Download presentation

Presentation is loading. Please wait.

Published byDante Tiller Modified about 1 year ago

1
A New Multidimensional Stress Release Statistical Model Based on Co-seismic Stress Transfer Mingming Jiang, Shiyong Zhou, Yongshun John Chen and Yinshuang Ai Institute of Theoretical and Applied Geophysics, School of Earth and Space Science, Peking University, Beijing , China Abstract Following the stress releasemodel (SRM) proposed by Vere-Jones (1978), we developed a new multidimensional SRM, which is a space–time–magnitude version based on multidimensional point processes. First, we interpreted the exponential hazard functional of the SRM as the mathematical expression of static fatigue failure caused by stress corrosion. Then, we reconstructed the SRM in multidimensions through incorporating four independent submodels: the magnitude distribution function, the space weighting function, the loading rate function and the coseismic stress transfer model. Finally, we applied the new model to analyse the historical earthquake catalogues in North China T53A-2678 Conclusions MSRM is a new space–time–magnitude version of SRM. As an essential improvement, the new model is extended to space dimensions through involving the coseismic stress transfer model and the space-weighting function. Compared with SRM and CSRM using the same catalogue data, MSRM results in the prominent AIC and AICc reductions, which reflects the advantage of MSRM in statistics. References Ogata, Y., Space-time point-process models for earthquake occurrence, Ann. Inst. Stat. Math., 50, 379–402. Vere-Jones, D., Earthquake prediction: a statistician view, J. Phys.Earth, 26, 129– AGU Introduction The stress release model (SRM; Vere-Jones 1978) is a statistical representation of the elastic rebound hypothesis. Models based on the elastic rebound hypothesis imply that a large earthquake should be followed by a period of quiescence. Generally, the promotion and inhibition of subsequent events can exist simultaneously in space after the occurrence of a large earthquake. This kind of phenomenon is interpreted as stress transfer. These pioneering models are available for constructing new space–time physical models instead of the elastic rebound model. Figure 1. Historical destructive earthquakes in North China (−780 to 1997). The blue circles denote the historical earthquakes in the weighting catalogue. The earthquakes with beach balls belong to the expanded catalogue. The red bars denote the strikes and rupture lengths of earthquakes. The origin time is marked in the figure. Model description We define the earthquake sequences as multidimensional point processes in space, time and magnitude. The conditional probability intensity, namely the earthquake occurrence rate, is defined by (Ogata 1998), for infinitesimal dt, dx, dy and dM. We formulate MSRM as where X(t,x,y) is the scalar notional stress in space and time,Ψ[X(t,x,y)] is the hazard functional. j[M|X(t,x,y)] is the magnitude distribution. where μ and ν are the undetermined parameters, M min and M max are the lower and upper magnitude bounds of the earthquake catalogue, β is the undetermined parameter proportional to b value (β = bln10). The scalar notional stress function X(t,x,y) can be expressed as where X 0 (x,y) is the initial stress, ρ(x,y) is the loading rate function, S(t,x,y) is the accumulated earthquake-induced Coulomb stress variation. we combine μ(x,y) with X 0 (x,y) to form a space-weighting function w(x,y). where S(x,y,ξ i,ζ i ) is the Coulomb stress variations at the location (x,y) induced by the ith earthquake with the epicentre (ξ i,ζ i ) and the origin time t i. in the 3-D half-space are represented as where τ s is the shear stress variation along the slip directions of receiver faults, σ n is the normal stress variation, μ’ f is the apparent friction coefficient. Thus, the final formulation of MSRM is expressed as (1), (3), (5), (6), and we applied it in North China. Figure 2. Snapshot maps of the conditional intensity function just before and after deadly historical earthquakes in North China: Huaxian earthquake( , M = 8.25), Tancheng earthquake ( , M = 8.5), Sanhe earthquake ( , M = 8.0) and Tangshan earthquake ( , M = 7.8). The earthquakes in the expanded catalogue are plotted. The related earthquakes are plotted with stars and the other earthquakes are plotted with circles. The filled symbols mean the earthquakes had occurred and the open symbols mean the earthquakes would occur. Application to North China We apply MSRM to analyse the historical earthquake catalogue in North China. AIC and AICc are adopted as effective tools for model comparison between MSRM and other versions of SRM and CSRM. Table 1. Model comparisons between MSRM and the previous versions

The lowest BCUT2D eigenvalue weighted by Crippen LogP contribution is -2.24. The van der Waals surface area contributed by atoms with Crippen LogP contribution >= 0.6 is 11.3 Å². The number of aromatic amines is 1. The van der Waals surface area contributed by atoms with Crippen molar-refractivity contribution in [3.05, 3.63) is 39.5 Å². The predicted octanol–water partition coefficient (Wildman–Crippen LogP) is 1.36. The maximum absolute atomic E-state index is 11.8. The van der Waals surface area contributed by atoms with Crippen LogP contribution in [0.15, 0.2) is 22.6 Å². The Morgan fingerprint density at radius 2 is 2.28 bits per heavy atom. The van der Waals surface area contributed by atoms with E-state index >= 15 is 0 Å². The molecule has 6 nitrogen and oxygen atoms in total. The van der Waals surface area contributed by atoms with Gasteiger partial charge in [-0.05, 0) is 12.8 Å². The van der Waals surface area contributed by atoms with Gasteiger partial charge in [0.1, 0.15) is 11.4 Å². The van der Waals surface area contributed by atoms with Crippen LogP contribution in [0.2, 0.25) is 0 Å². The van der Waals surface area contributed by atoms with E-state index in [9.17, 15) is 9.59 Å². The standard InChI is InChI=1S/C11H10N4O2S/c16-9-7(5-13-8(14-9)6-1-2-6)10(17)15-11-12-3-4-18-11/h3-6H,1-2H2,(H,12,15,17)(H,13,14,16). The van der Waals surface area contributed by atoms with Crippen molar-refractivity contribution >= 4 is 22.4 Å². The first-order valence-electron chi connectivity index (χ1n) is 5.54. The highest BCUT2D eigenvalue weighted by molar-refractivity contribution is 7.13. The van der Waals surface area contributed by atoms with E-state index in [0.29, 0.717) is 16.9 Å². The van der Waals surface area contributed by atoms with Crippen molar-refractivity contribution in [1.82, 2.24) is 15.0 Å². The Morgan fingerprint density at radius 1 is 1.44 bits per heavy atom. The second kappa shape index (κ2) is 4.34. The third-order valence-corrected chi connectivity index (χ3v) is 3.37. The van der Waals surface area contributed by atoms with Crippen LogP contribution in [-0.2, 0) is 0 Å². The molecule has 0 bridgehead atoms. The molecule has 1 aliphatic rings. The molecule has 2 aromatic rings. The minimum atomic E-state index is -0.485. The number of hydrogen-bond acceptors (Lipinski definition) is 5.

Similar presentations

© 2016 SlidePlayer.com Inc.

All rights reserved.

Ads by Google